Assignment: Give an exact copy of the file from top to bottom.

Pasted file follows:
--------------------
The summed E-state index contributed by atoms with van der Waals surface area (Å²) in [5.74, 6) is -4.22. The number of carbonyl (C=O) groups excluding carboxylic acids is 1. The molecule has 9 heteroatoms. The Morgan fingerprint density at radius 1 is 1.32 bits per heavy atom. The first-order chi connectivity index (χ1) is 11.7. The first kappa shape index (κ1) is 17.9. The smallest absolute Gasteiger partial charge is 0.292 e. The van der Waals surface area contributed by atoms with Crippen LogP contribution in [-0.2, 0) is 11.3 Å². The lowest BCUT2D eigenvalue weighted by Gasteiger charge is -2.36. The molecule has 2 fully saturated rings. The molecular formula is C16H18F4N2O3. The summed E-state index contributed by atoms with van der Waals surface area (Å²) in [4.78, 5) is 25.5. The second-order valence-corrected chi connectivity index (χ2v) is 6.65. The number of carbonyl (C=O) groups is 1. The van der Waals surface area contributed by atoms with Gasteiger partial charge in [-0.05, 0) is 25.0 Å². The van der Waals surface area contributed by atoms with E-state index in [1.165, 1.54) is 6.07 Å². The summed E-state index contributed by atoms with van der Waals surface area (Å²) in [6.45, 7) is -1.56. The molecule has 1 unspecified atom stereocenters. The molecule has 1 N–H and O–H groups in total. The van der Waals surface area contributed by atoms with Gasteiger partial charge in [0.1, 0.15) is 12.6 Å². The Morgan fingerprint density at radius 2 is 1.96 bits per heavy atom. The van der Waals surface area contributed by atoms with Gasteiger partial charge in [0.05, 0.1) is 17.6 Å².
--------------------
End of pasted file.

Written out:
The summed E-state index contributed by atoms with van der Waals surface area (Å²) in [5.74, 6) is -4.22. The number of carbonyl (C=O) groups excluding carboxylic acids is 1. The molecule has 9 heteroatoms. The Morgan fingerprint density at radius 1 is 1.32 bits per heavy atom. The first-order chi connectivity index (χ1) is 11.7. The first kappa shape index (κ1) is 17.9. The smallest absolute Gasteiger partial charge is 0.292 e. The van der Waals surface area contributed by atoms with Crippen LogP contribution in [-0.2, 0) is 11.3 Å². The lowest BCUT2D eigenvalue weighted by Gasteiger charge is -2.36. The molecule has 2 fully saturated rings. The molecular formula is C16H18F4N2O3. The summed E-state index contributed by atoms with van der Waals surface area (Å²) in [4.78, 5) is 25.5. The second-order valence-corrected chi connectivity index (χ2v) is 6.65. The number of carbonyl (C=O) groups is 1. The van der Waals surface area contributed by atoms with Gasteiger partial charge in [-0.05, 0) is 25.0 Å². The van der Waals surface area contributed by atoms with E-state index in [1.165, 1.54) is 6.07 Å². The summed E-state index contributed by atoms with van der Waals surface area (Å²) in [6.45, 7) is -1.56. The molecule has 1 unspecified atom stereocenters. The molecule has 1 N–H and O–H groups in total. The van der Waals surface area contributed by atoms with Gasteiger partial charge in [0.1, 0.15) is 12.6 Å². The Morgan fingerprint density at radius 2 is 1.96 bits per heavy atom. The van der Waals surface area contributed by atoms with Gasteiger partial charge in [0.05, 0.1) is 17.6 Å².